Who’s Really Accountable for Digital Transformation in Government?

December 03, 2021

Contributor: Robert Snow

Very often, the perception of where responsibility lies is misguided.

When planning for digital transformation, government leaders default to IT leadership to deliver. If IT can’t make it happen, they often bring in a chief digital officer (CDO) or chief citizen experience officer (CCXO).

And therein lies the problem. Yes, digital transformation requires technology — but technology is only an enabler. The real driver of transformation, or even optimization, begins with solid planning and strategy to change business policies, processes and rules across organizational silos. Ownership of digital transformation must start with the CEO (or person with the equivalent title) — not the CIO. 

“Governments that put technology leaders in charge of true transformation or optimization fail to deliver results, not because technology leaders don’t know how but because they don’t have the authority to deliver what they don’t control,” says Gartner Distinguished VP Analyst John Kost.

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To help ensure intended outcomes, leaders should map out who the accountable decision makers are and help each of them understand what their role is, why it is required and why failure is inevitable without their active engagement.

Create a RACI chart by identifying individuals as Responsible, Accountable, Consulted or Informed so that everyone knows their role in a digital transformation initiative.

Identifying and understanding the specific roles clarifies the level of leadership required by each decision maker for a particular digital transformation objective.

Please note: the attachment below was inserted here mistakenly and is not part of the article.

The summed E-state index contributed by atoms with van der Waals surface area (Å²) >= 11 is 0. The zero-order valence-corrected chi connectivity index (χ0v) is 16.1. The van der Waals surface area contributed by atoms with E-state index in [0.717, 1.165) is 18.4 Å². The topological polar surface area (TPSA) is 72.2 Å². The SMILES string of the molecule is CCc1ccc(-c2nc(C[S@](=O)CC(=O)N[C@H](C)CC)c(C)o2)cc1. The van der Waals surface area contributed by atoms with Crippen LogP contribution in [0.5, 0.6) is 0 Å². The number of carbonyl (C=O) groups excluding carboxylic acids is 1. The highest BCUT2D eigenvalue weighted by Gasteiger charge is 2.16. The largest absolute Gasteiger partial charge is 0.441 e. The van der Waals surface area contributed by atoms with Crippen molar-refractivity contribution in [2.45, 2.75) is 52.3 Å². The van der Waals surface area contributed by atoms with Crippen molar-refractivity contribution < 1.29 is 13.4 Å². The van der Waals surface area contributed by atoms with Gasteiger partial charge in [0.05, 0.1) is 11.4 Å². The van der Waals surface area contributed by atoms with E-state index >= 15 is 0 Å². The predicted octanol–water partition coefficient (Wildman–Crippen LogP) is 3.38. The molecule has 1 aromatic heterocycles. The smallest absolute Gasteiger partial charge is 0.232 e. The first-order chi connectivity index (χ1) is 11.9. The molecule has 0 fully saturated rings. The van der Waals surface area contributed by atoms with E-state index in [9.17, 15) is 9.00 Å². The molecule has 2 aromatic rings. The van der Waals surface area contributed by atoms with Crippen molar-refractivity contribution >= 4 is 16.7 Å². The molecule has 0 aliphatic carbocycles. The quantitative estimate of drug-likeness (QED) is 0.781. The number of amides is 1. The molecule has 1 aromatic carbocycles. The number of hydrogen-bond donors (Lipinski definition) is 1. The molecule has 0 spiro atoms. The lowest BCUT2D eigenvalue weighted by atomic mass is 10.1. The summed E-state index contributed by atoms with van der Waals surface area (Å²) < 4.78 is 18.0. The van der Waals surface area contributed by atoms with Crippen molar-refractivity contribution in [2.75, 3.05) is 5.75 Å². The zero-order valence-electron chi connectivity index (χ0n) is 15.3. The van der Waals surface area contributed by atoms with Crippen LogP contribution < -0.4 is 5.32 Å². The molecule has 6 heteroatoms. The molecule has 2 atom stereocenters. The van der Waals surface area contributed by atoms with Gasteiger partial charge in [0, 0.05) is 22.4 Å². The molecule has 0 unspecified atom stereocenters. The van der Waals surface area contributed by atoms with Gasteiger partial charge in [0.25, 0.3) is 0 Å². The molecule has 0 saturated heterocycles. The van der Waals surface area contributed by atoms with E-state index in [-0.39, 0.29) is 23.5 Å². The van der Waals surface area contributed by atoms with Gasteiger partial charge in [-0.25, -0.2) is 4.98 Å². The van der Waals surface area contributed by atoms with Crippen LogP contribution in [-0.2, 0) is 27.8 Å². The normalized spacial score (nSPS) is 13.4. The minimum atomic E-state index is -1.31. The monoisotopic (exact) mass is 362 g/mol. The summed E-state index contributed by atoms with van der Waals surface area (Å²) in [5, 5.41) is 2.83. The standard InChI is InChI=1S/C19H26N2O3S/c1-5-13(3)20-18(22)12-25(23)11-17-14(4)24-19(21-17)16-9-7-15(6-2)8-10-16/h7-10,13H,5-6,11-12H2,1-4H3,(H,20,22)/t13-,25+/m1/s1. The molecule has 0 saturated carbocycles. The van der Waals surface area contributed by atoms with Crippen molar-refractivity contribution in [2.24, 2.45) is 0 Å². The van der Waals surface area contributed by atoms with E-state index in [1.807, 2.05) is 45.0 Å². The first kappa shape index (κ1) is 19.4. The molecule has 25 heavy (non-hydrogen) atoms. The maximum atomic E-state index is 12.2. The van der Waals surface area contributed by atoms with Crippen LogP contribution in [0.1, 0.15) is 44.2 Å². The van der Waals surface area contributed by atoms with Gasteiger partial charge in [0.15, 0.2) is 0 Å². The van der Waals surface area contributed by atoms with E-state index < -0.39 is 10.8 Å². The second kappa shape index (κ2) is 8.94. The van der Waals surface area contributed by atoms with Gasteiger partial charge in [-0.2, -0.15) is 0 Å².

Typical objectives in a digital transformation initiative, in order of complexity, might include:

  • Enabling work from home
  • Automating transactions
  • Leveraging data
  • Optimizing a business process
  • Transforming a business model

While a CEO must provide the highest level of leadership for an overarching digital transformation initiative, a lower level of leadership is required for a project within that initiative – like enabling the technology to facilitate remote work. For a CEO, digital transformation might involve gaining legislative approval, obtaining funding, creating a leadership structure and overseeing the creation and execution of the organization. Enabling the technology to support non-office work, in comparison, requires the CEO to be accountable, but is ultimately the responsibility of the CIO to ideate and deliver.

As the degree of complexity increases, so does the importance of senior leadership being engaged. Any digital transformation effort is a case of “think, then do” — with a decided emphasis on “think.”

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